THHE caught between a rock and a hard place

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THE mood at TH Heavy Engineering Bhd (THHE) is sombre. The group’s main asset — a fabrication yard — is almost idle, and its other sizeable asset, a floating production, storage and offloading (FPSO) vessel that is being refurbished, is only likely to generate earnings in the latter half of 2016.

In a nutshell, if THHE does not bag a reasonably large fabrication job by the first quarter of next year, the group could be in some serious trouble as it only has some RM300 million worth of work left at the 60-acre fabrication yard in Pulau Indah.

Against this backdrop, much of THHE’s fortunes hinges on the US$1 billion Central Processing Platform (CPP) job for the Baronia oil field off the coast of Sarawak by state-controlled Petroliam Nasional Bhd (Petronas).

However, judging by reports in international oil and gas publications, South Korea’s Hyundai Heavy Industries (HHI) seems to be the front runner for the CPP project, edging out THHE and its partner McDermott International Inc.

In an exclusive interview with The Edge (see below), THHE’s managing director and CEO Nor Badli Munawir Mohamad Alias Lafti did not mince his words when explaining how important the Baronia CPP is to THHE. “It’s critical in the sense that by June next year, our fabrication yard will be completely zero … our yard will be zero. If you were to walk into our yard now, it’s [nearly] empty.”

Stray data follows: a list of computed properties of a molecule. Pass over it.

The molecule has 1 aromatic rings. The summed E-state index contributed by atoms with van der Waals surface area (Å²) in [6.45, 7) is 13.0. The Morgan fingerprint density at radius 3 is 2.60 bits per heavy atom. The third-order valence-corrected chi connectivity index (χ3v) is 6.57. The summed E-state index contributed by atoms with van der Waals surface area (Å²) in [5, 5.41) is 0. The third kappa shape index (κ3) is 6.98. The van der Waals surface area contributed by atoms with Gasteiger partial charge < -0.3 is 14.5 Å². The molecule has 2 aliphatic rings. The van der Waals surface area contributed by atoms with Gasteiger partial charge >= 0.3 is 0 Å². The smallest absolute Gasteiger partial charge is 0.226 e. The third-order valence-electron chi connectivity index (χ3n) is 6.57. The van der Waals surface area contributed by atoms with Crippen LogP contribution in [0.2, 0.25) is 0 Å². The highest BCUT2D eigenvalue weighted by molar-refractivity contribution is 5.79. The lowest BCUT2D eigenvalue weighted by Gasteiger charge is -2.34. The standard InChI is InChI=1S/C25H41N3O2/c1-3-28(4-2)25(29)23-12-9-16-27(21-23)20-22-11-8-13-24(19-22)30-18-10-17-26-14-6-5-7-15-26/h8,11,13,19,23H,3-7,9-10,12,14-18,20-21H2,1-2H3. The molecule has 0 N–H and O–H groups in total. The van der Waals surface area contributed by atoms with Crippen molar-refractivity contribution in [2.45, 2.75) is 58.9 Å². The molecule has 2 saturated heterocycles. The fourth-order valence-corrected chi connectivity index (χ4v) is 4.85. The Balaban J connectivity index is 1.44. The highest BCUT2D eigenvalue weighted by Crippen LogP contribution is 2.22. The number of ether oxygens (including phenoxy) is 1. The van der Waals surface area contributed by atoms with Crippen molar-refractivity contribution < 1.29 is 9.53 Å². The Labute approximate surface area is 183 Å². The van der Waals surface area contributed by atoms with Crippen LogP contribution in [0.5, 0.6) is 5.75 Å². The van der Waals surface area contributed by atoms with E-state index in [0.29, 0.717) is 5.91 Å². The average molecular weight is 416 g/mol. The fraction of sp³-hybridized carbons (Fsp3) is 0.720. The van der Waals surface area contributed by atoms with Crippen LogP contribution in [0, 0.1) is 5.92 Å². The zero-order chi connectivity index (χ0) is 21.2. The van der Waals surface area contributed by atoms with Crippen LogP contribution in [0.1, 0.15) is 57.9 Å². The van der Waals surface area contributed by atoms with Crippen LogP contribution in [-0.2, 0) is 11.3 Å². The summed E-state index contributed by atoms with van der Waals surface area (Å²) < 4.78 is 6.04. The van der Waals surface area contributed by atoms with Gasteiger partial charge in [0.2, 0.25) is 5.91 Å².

At present, THHE’s main fabrication contract is the RM250 million Kinabalu Non-Associated Gas (NAG) Topside project, which is due for completion in the third quarter of next year.

Thus, THHE has to bag the Baronia CPP job or risk going through a quiet patch, as the next large-scale job from Petronas is the Sepat CPP, which is likely to be awarded only in the third quarter of next year.

Of Petronas’ five CPP jobs that are up for grabs under its last capital expenditure plan, two — SK-316 and Bergading — have been awarded. SK-316 went to a joint venture between Malaysia Marine and Heavy Engineering Holdings Bhd (MMHE) with Technip and Bergading went to HHI.

As for the third CPP job, Baronia, which is likely to be awarded soon, HHI is said to be the favourite to get it. It is only after Baronia has been awarded that Petronas will look at the CPPs for Sepat and Kasawari.

For THHE, its partnership with US-based McDermott has not been fruitful, as possibly three out of five Petronas jobs have slipped their fingers.

To recap, in late 2012, THHE inked an agreement with McDermott under which THHE acquired a 30% stake in Berlian McDermott Sdn Bhd while McDermott took up a 30% stake in TH Heavy Engineering Fabricators Sdn Bhd. Both deals were valued at an identical US$24.5 million each.

Berlian McDermott is a company licensed to provide transportation and carry out installation for the oil and gas sector. It also owns a pipe-laying barge known as the DB30. TH Heavy Engineering Fabricators is a licensed Petronas fabricator.

However, the main thrust of the partnership with McDermott was to bag CPP and related jobs.

THHE’s other asset, the FPSO dubbed the Deep Producer 1 (formerly the 68,000 deadweight tonnage tanker MV Laurita), was acquired in July 2011 as a distressed asset at a cost of US$82.5 million — about 40% of the US$200 million the previous owners spent building the vessel.